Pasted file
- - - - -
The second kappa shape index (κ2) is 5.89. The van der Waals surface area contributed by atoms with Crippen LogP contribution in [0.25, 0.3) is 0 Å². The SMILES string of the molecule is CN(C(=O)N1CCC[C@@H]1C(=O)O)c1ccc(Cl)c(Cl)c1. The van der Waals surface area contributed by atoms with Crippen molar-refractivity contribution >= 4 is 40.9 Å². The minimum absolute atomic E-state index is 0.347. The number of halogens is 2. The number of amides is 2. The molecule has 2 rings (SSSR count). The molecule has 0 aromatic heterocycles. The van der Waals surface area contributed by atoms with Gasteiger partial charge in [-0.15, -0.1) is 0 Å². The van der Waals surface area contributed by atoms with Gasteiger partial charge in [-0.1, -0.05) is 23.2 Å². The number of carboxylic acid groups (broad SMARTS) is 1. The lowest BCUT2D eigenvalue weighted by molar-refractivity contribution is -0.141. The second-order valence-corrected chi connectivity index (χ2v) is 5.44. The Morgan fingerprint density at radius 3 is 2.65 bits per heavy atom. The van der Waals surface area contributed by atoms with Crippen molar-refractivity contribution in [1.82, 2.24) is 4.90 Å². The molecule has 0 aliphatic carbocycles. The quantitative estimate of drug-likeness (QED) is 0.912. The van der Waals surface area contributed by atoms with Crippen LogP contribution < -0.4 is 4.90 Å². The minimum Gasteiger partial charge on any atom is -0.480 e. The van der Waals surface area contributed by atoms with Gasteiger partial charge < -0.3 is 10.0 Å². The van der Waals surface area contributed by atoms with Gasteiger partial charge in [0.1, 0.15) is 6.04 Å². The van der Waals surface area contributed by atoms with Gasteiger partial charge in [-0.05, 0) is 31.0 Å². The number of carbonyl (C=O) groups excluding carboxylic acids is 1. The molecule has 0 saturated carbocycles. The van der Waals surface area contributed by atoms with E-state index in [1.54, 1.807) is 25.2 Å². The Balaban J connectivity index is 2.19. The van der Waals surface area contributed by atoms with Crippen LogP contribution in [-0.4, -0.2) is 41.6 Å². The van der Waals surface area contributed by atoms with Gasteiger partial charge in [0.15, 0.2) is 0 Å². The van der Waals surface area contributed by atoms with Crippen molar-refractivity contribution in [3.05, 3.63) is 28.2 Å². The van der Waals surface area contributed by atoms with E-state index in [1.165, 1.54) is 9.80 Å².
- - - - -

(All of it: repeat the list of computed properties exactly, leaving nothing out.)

The second kappa shape index (κ2) is 5.89. The van der Waals surface area contributed by atoms with Crippen LogP contribution in [0.25, 0.3) is 0 Å². The SMILES string of the molecule is CN(C(=O)N1CCC[C@@H]1C(=O)O)c1ccc(Cl)c(Cl)c1. The van der Waals surface area contributed by atoms with Crippen molar-refractivity contribution >= 4 is 40.9 Å². The minimum absolute atomic E-state index is 0.347. The number of halogens is 2. The number of amides is 2. The molecule has 2 rings (SSSR count). The molecule has 0 aromatic heterocycles. The van der Waals surface area contributed by atoms with Gasteiger partial charge in [-0.15, -0.1) is 0 Å². The van der Waals surface area contributed by atoms with Gasteiger partial charge in [-0.1, -0.05) is 23.2 Å². The number of carboxylic acid groups (broad SMARTS) is 1. The lowest BCUT2D eigenvalue weighted by molar-refractivity contribution is -0.141. The second-order valence-corrected chi connectivity index (χ2v) is 5.44. The Morgan fingerprint density at radius 3 is 2.65 bits per heavy atom. The van der Waals surface area contributed by atoms with Crippen molar-refractivity contribution in [1.82, 2.24) is 4.90 Å². The molecule has 0 aliphatic carbocycles. The quantitative estimate of drug-likeness (QED) is 0.912. The van der Waals surface area contributed by atoms with Crippen LogP contribution < -0.4 is 4.90 Å². The minimum Gasteiger partial charge on any atom is -0.480 e. The van der Waals surface area contributed by atoms with Gasteiger partial charge < -0.3 is 10.0 Å². The van der Waals surface area contributed by atoms with Gasteiger partial charge in [0.1, 0.15) is 6.04 Å². The van der Waals surface area contributed by atoms with Gasteiger partial charge in [-0.05, 0) is 31.0 Å². The number of carbonyl (C=O) groups excluding carboxylic acids is 1. The molecule has 0 saturated carbocycles. The van der Waals surface area contributed by atoms with E-state index in [1.54, 1.807) is 25.2 Å². The Balaban J connectivity index is 2.19. The van der Waals surface area contributed by atoms with Crippen LogP contribution in [-0.4, -0.2) is 41.6 Å². The van der Waals surface area contributed by atoms with Gasteiger partial charge in [0.15, 0.2) is 0 Å². The van der Waals surface area contributed by atoms with Crippen molar-refractivity contribution in [3.05, 3.63) is 28.2 Å². The van der Waals surface area contributed by atoms with E-state index in [1.165, 1.54) is 9.80 Å².